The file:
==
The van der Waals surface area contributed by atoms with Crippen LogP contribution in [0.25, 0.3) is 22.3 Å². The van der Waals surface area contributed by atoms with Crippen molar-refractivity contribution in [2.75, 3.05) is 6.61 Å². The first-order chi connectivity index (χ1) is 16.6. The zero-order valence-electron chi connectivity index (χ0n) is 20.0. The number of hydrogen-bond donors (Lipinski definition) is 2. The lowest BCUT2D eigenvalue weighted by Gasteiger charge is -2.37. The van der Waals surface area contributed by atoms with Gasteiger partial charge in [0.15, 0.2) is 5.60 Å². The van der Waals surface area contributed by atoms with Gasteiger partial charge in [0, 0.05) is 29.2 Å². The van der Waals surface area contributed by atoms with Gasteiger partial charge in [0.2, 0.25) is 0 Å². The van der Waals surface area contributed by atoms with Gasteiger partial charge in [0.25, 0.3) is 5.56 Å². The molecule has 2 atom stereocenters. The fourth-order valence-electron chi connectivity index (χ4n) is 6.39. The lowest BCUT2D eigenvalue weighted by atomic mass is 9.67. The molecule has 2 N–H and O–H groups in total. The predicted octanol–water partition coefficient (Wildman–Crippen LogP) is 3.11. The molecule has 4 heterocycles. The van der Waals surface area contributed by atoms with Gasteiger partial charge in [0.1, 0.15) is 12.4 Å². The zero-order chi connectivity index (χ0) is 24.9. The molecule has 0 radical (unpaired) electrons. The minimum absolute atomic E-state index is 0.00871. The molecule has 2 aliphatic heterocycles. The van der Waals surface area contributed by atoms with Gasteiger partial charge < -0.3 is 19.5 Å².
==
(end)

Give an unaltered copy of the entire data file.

The van der Waals surface area contributed by atoms with Crippen LogP contribution in [0.25, 0.3) is 22.3 Å². The van der Waals surface area contributed by atoms with Crippen molar-refractivity contribution in [2.75, 3.05) is 6.61 Å². The first-order chi connectivity index (χ1) is 16.6. The zero-order valence-electron chi connectivity index (χ0n) is 20.0. The number of hydrogen-bond donors (Lipinski definition) is 2. The lowest BCUT2D eigenvalue weighted by Gasteiger charge is -2.37. The van der Waals surface area contributed by atoms with Gasteiger partial charge in [0.15, 0.2) is 5.60 Å². The van der Waals surface area contributed by atoms with Gasteiger partial charge in [0, 0.05) is 29.2 Å². The van der Waals surface area contributed by atoms with Gasteiger partial charge in [0.2, 0.25) is 0 Å². The van der Waals surface area contributed by atoms with Gasteiger partial charge in [0.25, 0.3) is 5.56 Å². The molecule has 2 atom stereocenters. The fourth-order valence-electron chi connectivity index (χ4n) is 6.39. The lowest BCUT2D eigenvalue weighted by atomic mass is 9.67. The molecule has 2 N–H and O–H groups in total. The predicted octanol–water partition coefficient (Wildman–Crippen LogP) is 3.11. The molecule has 4 heterocycles. The van der Waals surface area contributed by atoms with Gasteiger partial charge in [0.1, 0.15) is 12.4 Å². The zero-order chi connectivity index (χ0) is 24.9. The molecule has 0 radical (unpaired) electrons. The minimum absolute atomic E-state index is 0.00871. The molecule has 2 aliphatic heterocycles. The van der Waals surface area contributed by atoms with Gasteiger partial charge < -0.3 is 19.5 Å².